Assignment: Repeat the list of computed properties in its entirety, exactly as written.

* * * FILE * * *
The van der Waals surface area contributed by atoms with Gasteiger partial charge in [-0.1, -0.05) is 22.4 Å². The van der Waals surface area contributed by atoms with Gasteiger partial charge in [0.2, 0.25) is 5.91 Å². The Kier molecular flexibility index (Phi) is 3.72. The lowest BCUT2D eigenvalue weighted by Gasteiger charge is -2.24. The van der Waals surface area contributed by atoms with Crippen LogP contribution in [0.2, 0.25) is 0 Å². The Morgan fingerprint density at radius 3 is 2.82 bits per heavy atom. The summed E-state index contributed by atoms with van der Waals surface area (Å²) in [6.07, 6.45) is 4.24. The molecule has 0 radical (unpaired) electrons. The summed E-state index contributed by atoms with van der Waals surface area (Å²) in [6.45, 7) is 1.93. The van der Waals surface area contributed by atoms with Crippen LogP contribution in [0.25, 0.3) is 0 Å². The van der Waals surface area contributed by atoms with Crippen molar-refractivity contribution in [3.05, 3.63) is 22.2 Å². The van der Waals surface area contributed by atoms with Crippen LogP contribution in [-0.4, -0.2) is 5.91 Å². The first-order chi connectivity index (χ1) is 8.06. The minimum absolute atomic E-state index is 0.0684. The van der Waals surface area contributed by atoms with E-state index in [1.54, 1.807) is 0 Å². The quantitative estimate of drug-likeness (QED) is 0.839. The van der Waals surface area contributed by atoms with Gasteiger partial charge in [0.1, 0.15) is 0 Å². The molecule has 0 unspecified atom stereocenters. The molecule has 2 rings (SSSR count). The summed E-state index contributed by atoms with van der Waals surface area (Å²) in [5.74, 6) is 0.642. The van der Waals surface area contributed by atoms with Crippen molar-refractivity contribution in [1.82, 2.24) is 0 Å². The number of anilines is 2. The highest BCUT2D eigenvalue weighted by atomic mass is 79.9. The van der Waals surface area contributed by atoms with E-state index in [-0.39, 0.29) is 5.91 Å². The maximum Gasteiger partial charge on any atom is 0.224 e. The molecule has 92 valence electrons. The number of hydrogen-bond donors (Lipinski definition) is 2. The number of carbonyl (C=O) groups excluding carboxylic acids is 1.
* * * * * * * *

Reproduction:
The van der Waals surface area contributed by atoms with Gasteiger partial charge in [-0.1, -0.05) is 22.4 Å². The van der Waals surface area contributed by atoms with Gasteiger partial charge in [0.2, 0.25) is 5.91 Å². The Kier molecular flexibility index (Phi) is 3.72. The lowest BCUT2D eigenvalue weighted by Gasteiger charge is -2.24. The van der Waals surface area contributed by atoms with Crippen LogP contribution in [0.2, 0.25) is 0 Å². The Morgan fingerprint density at radius 3 is 2.82 bits per heavy atom. The summed E-state index contributed by atoms with van der Waals surface area (Å²) in [6.07, 6.45) is 4.24. The molecule has 0 radical (unpaired) electrons. The summed E-state index contributed by atoms with van der Waals surface area (Å²) in [6.45, 7) is 1.93. The van der Waals surface area contributed by atoms with Crippen LogP contribution in [0.25, 0.3) is 0 Å². The van der Waals surface area contributed by atoms with Crippen molar-refractivity contribution in [3.05, 3.63) is 22.2 Å². The van der Waals surface area contributed by atoms with Crippen LogP contribution in [-0.4, -0.2) is 5.91 Å². The first-order chi connectivity index (χ1) is 8.06. The minimum absolute atomic E-state index is 0.0684. The van der Waals surface area contributed by atoms with E-state index in [1.54, 1.807) is 0 Å². The quantitative estimate of drug-likeness (QED) is 0.839. The van der Waals surface area contributed by atoms with Gasteiger partial charge in [0.1, 0.15) is 0 Å². The molecule has 0 unspecified atom stereocenters. The molecule has 2 rings (SSSR count). The summed E-state index contributed by atoms with van der Waals surface area (Å²) in [5.74, 6) is 0.642. The van der Waals surface area contributed by atoms with Crippen molar-refractivity contribution in [1.82, 2.24) is 0 Å². The number of anilines is 2. The highest BCUT2D eigenvalue weighted by atomic mass is 79.9. The van der Waals surface area contributed by atoms with E-state index in [-0.39, 0.29) is 5.91 Å². The maximum Gasteiger partial charge on any atom is 0.224 e. The molecule has 92 valence electrons. The number of hydrogen-bond donors (Lipinski definition) is 2. The number of carbonyl (C=O) groups excluding carboxylic acids is 1.